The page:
A five-year University of Canterbury photography project provides a window into the people and environments of Christchurch during a period of rapid change.
Currently showing at Tūranga Central Library, We Stand Here: Celebrating Five Years of the Christchurch Documentary Project is a selection of images from more than 1500 taken by student photographers between 2014 and 2019.
The exhibition “celebrates the extraordinary in the ordinary,” showcasing overlooked moments of everyday life and the vibrancy of our communities, says University of Canterbury Senior Lecturer in Photography Tim Veling.
“We are a bi-cultural city with an increasingly multi-cultural makeup. The collaboration between our students, Christchurch City Libraries and Place in Time: The Christchurch Documentary Project presented a challenge to document real people in real places across Ōtautahi,” Mr Veling says.
In one image, Raymond and Colleen Holland share lunch in their Bishopdale kitchen. Raymond flashes a cheeky grin and Colleen laughs out loud.
The photographer, Janeth Gil, honed her skills as a UC Fine Arts student participating in the project, but says the benefits extended beyond that.
“It gave me an excuse to explore and learn from our communities in Ōtautahi Christchurch, giving me a feeling of connection and helping me to find my tūrangawaewae, my place to stand.”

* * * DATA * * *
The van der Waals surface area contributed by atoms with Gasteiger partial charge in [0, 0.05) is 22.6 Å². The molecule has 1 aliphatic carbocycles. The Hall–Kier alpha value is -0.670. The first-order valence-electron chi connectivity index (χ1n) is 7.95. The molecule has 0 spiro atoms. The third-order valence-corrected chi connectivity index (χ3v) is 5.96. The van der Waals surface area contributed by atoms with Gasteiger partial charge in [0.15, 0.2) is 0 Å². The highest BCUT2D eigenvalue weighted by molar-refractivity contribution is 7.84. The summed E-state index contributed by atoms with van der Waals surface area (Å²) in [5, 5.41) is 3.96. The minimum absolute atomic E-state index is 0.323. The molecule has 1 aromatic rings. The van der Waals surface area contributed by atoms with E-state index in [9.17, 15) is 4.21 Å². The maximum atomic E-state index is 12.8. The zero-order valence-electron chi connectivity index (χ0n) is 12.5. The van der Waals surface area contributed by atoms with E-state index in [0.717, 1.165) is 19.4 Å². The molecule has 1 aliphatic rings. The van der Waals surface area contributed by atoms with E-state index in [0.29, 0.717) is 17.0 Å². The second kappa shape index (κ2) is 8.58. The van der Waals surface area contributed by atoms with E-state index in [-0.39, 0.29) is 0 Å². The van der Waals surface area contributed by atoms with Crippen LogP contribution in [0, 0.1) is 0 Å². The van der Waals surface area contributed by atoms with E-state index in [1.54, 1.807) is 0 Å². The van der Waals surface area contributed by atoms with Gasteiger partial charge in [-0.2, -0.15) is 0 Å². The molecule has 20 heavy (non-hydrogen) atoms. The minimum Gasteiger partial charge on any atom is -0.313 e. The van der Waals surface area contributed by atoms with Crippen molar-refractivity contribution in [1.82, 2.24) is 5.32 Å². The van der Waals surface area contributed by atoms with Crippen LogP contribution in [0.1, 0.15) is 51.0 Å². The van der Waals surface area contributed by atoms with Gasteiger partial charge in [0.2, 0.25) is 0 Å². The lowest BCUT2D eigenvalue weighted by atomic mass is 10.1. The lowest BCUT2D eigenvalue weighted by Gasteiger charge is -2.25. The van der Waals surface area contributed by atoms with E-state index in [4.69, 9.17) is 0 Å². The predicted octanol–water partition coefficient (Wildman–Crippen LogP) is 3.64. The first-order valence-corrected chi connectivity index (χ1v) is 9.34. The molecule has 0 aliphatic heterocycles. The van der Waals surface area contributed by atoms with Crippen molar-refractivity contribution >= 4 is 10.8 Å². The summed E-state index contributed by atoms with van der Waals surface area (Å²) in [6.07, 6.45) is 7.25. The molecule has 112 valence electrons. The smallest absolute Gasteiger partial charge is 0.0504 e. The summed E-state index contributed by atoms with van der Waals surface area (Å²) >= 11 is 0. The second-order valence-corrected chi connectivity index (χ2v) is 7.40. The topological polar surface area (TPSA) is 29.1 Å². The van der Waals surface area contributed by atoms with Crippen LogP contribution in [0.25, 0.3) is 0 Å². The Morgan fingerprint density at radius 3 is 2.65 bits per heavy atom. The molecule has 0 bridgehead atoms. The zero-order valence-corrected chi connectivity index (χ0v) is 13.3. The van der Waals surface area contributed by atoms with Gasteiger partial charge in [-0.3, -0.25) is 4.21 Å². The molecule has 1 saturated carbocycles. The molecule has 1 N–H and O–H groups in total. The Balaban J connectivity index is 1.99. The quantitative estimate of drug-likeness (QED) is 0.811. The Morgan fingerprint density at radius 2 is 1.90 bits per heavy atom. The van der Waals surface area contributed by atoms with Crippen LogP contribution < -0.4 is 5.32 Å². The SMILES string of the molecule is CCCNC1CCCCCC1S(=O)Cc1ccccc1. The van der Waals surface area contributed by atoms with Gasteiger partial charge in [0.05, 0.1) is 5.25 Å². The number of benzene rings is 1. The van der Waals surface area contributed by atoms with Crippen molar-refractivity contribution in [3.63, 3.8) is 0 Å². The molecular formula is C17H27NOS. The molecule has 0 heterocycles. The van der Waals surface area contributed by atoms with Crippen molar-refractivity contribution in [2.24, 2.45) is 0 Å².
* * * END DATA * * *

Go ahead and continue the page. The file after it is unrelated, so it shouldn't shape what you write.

The project was initiated by Christchurch City Libraries. University of Canterbury students contributed to it through the university’s Professional and Community Engagement (PACE) internship programme, which gives students credits for working with community and company projects.
Also showing at Tūranga is We Stand Here – Children’s Vision for their Ōtautahi, a collaboration between Mr Veling and students at Christchurch East School.
The panoramic artworks were inspired by workshops held with pupils from the school, where they discussed their connection to the central city and ideas that would make it more feel more welcoming for them.
Children who visit the exhibition can create their own artwork to express their feelings about a more liveable Ōtautahi.
Both exhibitions run until 27 September.